Attention is also being paid to the question of marriage from a physical point of view. New jersey prohibits the marriage of any person who has been confined in any public asylum as an epileptic, insane or feeble-minded patient, without a medical certificate from two physicians of complete recovery, and that there is no probability of the transmission of such defects. This prohibits the granting of a marriage licence where either party is an habitual drunkard, epileptic, imbecile or insane, or where the applicant at the time of making application is under the influence of any intoxicant or narcotic drug. In Michigan, Minnesota, Kansas and Oregon, marriage is prohibited to epileptics, &c., except when the woman is over forty-five. In Michigan, also, marriage is forbidden to anyone who has suffered from a venereal disease and has not been cured. The equality of property rights between husband and wife is fully established in America. Indeed, in many states the movement has gone so far as to give the wife in matters of property and in reference to divorce greater privileges than the husband. Thus a husband is often liable for a wife's debts where a wife would not be, mutatis mutandis, for a husband's; and a wife may usually obtain a decree of divorce for any ground on which one may be awarded to the husband, and, in addition, for neglect to provide sustenance or support. Emphasis on the personal or moral relation of the parties in marriage tends to throw into the background the legal aspects and requirements; and it tends also to minimize, so far as the state is concerned, the religious and sacramental aspect of marriage, Marriage tends to become a relation established by parties between themselves, and one in which the consent of the parties becomes the only constitutive element. In the theory of American law no ceremony is essential to create the marriage relation. But this position has never been endorsed by any considerable proportion of the community, and in fact probably 910ths and perhaps 99100ths of the marriages in the United States are contracted through some ceremony.

France.—Articles 144-226 of the Code Napoléon, as amended by an act of 1907, prescribe the qualifications and conditions of marriage. The man must be eighteen and the woman fifteen years of age. A son and daughter under twenty-one cannot marry without consent of the father and mother, or of the father only if they disagree, or of the survivor if one be dead. If both are dead grandfather and grandmother take their place. Between the ages of twenty-one and thirty the parties must still obtain the consent of their parents, but if this be refused it can be regulated by means of a “respectful and formal act” before a notary. If the consent is not given within thirty days the marriage may take place without it. If neither parents nor grandparents be alive, parties under twenty-one require the consent of the family council. These rules apply to natural children when affiliated; those not affiliated require the consent of a specially appointed guardian. Marriage is prohibited between all ascendants and descendants in the direct line, and between persons related by marriage in the same line, between brother and sister, between uncle and niece, and brother-in-law and sister-in-law.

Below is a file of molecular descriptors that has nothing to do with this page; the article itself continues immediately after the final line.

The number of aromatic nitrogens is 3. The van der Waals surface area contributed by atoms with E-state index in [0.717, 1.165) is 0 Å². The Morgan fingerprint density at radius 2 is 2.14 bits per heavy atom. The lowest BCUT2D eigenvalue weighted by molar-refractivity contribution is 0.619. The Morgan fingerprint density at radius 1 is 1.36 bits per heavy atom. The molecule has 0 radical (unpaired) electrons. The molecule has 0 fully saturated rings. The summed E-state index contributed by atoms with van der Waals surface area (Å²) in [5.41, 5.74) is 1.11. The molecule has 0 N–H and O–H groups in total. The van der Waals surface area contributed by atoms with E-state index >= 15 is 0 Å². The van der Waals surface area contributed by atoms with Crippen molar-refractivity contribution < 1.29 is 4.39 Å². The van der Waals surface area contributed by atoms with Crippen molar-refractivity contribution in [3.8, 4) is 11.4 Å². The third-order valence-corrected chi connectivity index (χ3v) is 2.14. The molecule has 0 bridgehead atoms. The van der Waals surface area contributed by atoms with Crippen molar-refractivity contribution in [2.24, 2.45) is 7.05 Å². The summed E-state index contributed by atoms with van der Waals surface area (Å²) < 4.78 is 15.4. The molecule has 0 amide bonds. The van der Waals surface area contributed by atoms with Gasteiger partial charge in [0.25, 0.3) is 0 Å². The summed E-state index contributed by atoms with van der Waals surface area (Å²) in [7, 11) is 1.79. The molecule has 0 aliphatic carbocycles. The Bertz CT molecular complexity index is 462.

Before the solemnization of marriage banns are required to be published for a period of ten days, which must include two Sundays, containing the names, occupations, and domiciles of the parties and their parents. There must be an interval of three days before the marriage can take place, and if a year is allowed to elapse fresh banns must be put up. On the day appointed by the parties, and in the parish to which one of them belongs, the marriage is celebrated by the civil officer or registrar reading over to them the various necessary documents, with the chapter of the code relating to husband and wife, receiving from each a declaration that they take each other for husband and wife, and drawing up the act of marriage. All this has to be done in the presence of four witnesses.

Marriages contracted abroad between French subjects or between French subjects and foreigners are valid in France if celebrated according to the forms of the foreign law, provided the French conditions as to consent of parents have been observed. (See also Marriage with Foreigners Act, supra.)

Germany.—The code of 1900 lays down rules applicable to the celebration of all marriages within the German Empire. Civil marriage alone is recognized by the code. It is effected by the declaration of the parties before a registrar in the presence